Tiny boats that float upside down underneath a levitating layer of liquid, displaying unusual buoyancy forces, are reported in Nature this week. This observation challenges our intuitive understanding of liquid–air interfaces and could prompt future investigations of the behaviour of liquid boundaries.
Under the action of gravity, liquids in a container, such as a laboratory flask, will typically fall to the bottom of the vessel. However, under certain circumstances, vibrating the liquid vertically can make it levitate above a less dense layer (such as a cushion of air). Emmanuel Fort and colleagues reveal that this vertical shaking also causes buoyancy to flip at the lower surface of the levitated liquid — as if the gravity there has been inverted. They perform experiments with liquids (silicon oil or glycerol) in containers, shaking the vessels vertically and injecting air into the base of the system until the liquid starts levitating. Objects, such as a model boat, are shown to float upside down on the lower interface of the levitating liquid. The authors explain that the vertical vibrations are causing this apparent anti-gravity effect. Additionally, air bubbles in the lower regions of the liquid are also seen to sink rather than rise, a related anti-gravity effect that has been observed in previous experiments.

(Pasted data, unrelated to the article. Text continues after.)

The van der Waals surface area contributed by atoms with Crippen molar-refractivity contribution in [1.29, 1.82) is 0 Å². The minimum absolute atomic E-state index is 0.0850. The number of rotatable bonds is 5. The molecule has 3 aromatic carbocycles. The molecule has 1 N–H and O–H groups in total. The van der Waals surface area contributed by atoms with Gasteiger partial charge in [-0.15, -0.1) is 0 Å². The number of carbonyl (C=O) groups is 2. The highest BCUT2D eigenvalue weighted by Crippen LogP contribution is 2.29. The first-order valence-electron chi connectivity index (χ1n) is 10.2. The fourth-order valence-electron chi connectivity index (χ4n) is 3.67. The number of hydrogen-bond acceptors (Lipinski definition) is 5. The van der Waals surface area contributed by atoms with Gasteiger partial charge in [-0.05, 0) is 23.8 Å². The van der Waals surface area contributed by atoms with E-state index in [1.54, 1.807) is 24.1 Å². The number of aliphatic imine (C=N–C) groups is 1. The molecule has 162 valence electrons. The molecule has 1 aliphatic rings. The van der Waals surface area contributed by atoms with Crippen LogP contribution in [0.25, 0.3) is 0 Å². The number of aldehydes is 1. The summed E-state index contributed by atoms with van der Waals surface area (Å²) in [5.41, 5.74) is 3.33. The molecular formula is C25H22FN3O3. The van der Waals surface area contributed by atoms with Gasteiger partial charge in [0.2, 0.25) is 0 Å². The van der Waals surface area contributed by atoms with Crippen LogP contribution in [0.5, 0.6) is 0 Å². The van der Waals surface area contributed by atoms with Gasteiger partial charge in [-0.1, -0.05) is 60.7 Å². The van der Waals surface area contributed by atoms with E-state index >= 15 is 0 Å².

The observations made by Fort and colleagues defy Archimedes’ principle, in which an upward buoyant force, equal to the weight of displaced fluid, is exerted on an immersed body. They show that this buoyancy force is mirrored on the lower interface of the levitating liquid layer, and they demonstrate this using boats that float on both the upper and lower layers of the liquid simultaneously. However, this is more than just a nautical curiosity: such phenomena might have practical applications in the transport of gas or materials trapped in fluids, suggest Vladislav Sorokin and Iliya Blekhman in a News & Views commentary
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